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Schumer Says Last Week’s Penn Panic Showcased Need For Major Improvements In Coordination, Training, & Staffing; Senator Says Lessons From Other Transportation Security Breakdowns, Like JFK, Should be Blueprint For Improvements   ‎ 

Senator Says Penn Station Joint Command Center Should Be Immediately Established & That Funding Must Be Delivered To Address Fatal Flaws In Transportation Security 

Schumer: We Know Terrorists Target Transit Hubs – As In London and Madrid and Moscow -- And Not Being Better Trained, Coordinated and Fully Prepared is Outrageous and Unacceptable

U.S. Senator Charles E. Schumer today called for a number of major rail security improvements at Penn Station following last weekend’s panic,  which revealed, “Across-the-board flaws, poor coordination, poor staffing and vulnerabilities in law enforcement’s security procedures that endanger the commuting public,” said Schumer. Schumer added that “Coordinated security systems, command centers, and training exercises are critical to improving safety at Penn Station,” citing the patchwork of federal, state and local law enforcement that oversee different sections of the station.

“The next Penn panic could be an actual disaster, not just a wake-up call,” said U.S. Senator Charles Schumer. “During 9-11 we lived through the catastrophic impacts of not being better coordinated and better prepared. In the age of ISIS-inspired-and-directed terror attacks, it is frighteningly dangerous not to make integrated, coordinated and complete security a top priority – especially at mass transit hubs like Penn Station, which we know from experience in Europe is a favorite target for terrorists.

“We must make sure our transportation hubs, like Penn Station, are best prepared to handle the very real threats that confront us. As we saw with JFK Airport, and in the most recent panic at Penn Station, public spaces are a real challenge to law enforcement and any mishap could prove deadly. That’s why we need to make sure our law enforcement has the resources, training and coordination required to better protect the public.”

Schumer said the lack of a joint Penn Station command center should be addressed immediately.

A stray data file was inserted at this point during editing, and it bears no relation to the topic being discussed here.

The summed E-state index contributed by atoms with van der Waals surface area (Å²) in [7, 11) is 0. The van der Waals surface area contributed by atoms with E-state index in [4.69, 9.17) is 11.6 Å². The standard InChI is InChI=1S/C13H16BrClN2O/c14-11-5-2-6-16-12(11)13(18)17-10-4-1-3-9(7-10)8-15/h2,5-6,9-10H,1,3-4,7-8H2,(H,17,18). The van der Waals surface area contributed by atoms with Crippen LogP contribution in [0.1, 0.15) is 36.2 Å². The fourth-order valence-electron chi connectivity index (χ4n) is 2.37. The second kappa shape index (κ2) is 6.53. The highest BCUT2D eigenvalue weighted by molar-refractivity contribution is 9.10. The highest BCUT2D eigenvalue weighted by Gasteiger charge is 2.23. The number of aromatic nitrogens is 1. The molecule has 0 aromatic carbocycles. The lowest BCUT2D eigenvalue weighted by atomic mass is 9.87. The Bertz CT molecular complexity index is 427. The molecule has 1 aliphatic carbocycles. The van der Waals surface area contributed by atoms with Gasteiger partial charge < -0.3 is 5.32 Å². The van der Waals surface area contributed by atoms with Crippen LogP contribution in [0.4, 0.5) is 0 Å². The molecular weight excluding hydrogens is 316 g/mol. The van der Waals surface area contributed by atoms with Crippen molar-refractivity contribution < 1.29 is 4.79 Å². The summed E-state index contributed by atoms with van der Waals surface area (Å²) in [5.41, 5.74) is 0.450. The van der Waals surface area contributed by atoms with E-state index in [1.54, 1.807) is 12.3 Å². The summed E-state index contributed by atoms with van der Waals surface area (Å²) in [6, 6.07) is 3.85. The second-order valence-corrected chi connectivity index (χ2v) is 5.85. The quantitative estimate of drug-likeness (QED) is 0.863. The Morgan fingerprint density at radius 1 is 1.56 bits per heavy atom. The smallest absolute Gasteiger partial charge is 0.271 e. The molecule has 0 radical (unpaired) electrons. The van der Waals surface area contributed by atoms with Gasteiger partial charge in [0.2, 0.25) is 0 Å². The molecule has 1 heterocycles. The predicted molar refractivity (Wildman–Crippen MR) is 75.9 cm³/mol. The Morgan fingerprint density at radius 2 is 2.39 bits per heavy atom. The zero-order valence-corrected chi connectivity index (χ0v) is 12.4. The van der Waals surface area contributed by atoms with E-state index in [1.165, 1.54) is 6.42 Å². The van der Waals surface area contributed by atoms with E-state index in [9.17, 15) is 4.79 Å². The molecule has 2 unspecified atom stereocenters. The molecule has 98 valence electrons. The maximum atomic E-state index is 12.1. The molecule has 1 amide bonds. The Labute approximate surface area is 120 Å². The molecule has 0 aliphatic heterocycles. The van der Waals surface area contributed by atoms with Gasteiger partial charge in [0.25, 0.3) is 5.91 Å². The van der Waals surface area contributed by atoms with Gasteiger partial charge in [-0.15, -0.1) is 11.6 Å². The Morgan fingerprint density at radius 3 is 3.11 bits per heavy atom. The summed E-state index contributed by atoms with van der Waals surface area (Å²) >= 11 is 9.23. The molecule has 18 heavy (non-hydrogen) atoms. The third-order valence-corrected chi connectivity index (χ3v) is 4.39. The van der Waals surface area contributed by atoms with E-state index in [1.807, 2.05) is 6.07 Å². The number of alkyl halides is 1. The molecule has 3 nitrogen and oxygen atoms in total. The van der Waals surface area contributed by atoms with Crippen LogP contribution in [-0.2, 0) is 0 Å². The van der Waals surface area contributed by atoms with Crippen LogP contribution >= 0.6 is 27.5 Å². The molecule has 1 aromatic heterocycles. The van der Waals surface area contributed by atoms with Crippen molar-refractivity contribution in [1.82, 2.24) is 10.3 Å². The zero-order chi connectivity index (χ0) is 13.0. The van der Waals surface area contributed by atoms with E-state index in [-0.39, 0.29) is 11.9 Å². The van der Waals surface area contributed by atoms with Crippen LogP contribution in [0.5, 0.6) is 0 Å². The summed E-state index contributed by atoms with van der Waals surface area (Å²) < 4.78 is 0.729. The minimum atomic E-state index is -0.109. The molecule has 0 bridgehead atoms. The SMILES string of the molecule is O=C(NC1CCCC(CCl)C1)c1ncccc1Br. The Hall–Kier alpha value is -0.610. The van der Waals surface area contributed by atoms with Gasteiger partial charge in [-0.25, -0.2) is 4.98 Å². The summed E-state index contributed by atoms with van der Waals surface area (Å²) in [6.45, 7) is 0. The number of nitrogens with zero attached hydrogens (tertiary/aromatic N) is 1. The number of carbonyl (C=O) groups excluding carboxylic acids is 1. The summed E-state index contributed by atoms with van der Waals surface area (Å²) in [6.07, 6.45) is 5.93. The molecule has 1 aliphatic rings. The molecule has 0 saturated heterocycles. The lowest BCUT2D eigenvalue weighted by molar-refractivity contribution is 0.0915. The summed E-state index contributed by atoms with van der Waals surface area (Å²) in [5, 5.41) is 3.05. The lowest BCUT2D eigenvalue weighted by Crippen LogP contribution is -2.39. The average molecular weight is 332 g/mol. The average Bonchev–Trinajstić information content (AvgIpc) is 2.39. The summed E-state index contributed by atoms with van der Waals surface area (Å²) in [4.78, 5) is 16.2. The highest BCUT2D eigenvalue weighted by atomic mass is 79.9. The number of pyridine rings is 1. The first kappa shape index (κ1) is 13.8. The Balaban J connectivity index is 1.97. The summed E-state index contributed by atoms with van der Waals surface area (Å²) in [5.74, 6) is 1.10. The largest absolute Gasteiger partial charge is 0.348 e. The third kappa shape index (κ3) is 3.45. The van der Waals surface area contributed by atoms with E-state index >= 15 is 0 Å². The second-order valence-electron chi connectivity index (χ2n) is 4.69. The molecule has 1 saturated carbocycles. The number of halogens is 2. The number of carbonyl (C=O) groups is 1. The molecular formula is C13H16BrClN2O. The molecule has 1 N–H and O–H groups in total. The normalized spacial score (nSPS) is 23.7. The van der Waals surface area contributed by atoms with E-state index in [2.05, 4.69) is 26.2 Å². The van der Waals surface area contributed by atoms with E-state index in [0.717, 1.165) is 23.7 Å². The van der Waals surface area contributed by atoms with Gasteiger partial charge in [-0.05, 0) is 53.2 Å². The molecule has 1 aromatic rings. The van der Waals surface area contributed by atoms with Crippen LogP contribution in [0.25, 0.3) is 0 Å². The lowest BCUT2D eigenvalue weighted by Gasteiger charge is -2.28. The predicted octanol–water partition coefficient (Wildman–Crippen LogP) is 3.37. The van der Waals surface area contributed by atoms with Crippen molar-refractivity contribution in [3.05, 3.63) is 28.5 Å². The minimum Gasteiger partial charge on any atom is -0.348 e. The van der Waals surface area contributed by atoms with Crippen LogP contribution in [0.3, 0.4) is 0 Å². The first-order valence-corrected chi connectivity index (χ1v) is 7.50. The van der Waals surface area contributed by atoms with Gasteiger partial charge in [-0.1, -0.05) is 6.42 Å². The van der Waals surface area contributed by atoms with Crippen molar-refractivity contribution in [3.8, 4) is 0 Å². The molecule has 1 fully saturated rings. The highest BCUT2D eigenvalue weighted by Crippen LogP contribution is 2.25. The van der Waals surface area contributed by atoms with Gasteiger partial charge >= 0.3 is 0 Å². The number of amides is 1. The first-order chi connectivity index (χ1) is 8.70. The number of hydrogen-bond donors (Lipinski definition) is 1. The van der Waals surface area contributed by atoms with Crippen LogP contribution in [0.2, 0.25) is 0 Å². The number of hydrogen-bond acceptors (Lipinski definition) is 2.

“It's a simple lesson that was learned from the JFK incident last year - when multiple law enforcement agencies are operating in the same area, it's critical that there be a joint command center to help coordinate security and responses to incidents,” said Schumer. In addition, Schumer highlighted the need for more frequent joint security drills between all of the law enforcement agencies operating in Penn Station. “When you have confused and overlapping law enforcement jurisdictions, like we do at Penn Station between Amtrak, the NYPD, the MTA and NJ transit it is fundamental that these agencies drill, re-drill and then drill some more to be ready to handle the inevitable emergencies that will arise and handle the massively complex reaction that happens in a station through which hundreds of thousands of our friends and neighbors move every day.”

Schumer also said that DHS should issue recommendations on best practices to keep transportation hubs, like Penn Station and JFK, safer in the event of another “false shooter” scare and that, even more importantly, Congress should fully fund these efforts by increasing rail security funds to Penn and other top transit targets. Since 2009 Amtrak security funding from Congress has dropped 60% and over that same time MTA has seen their share of transit security funds cut by as much as 81%. 

Schumer continued, “Because last weekend’s incident at Penn Station was a false alarm, we now have the chance to put this response under the microscope and zoom in on what went right and what went wrong. And at first glance, it is an absolute train wreck in terms of the lack of coordination, direction and coherence.

“The TSA should provide recommendations to law enforcement agents at transportation hubs nationwide on how best to respond in the event of a future ‘false shooter’ scare or, god forbid, a terror attack. We also need a more streamlined, coordinated response at Penn Station and that starts with creating a Joint Penn Station Command Center, along with more frequent multi-agency terrorism-and-emergency drills.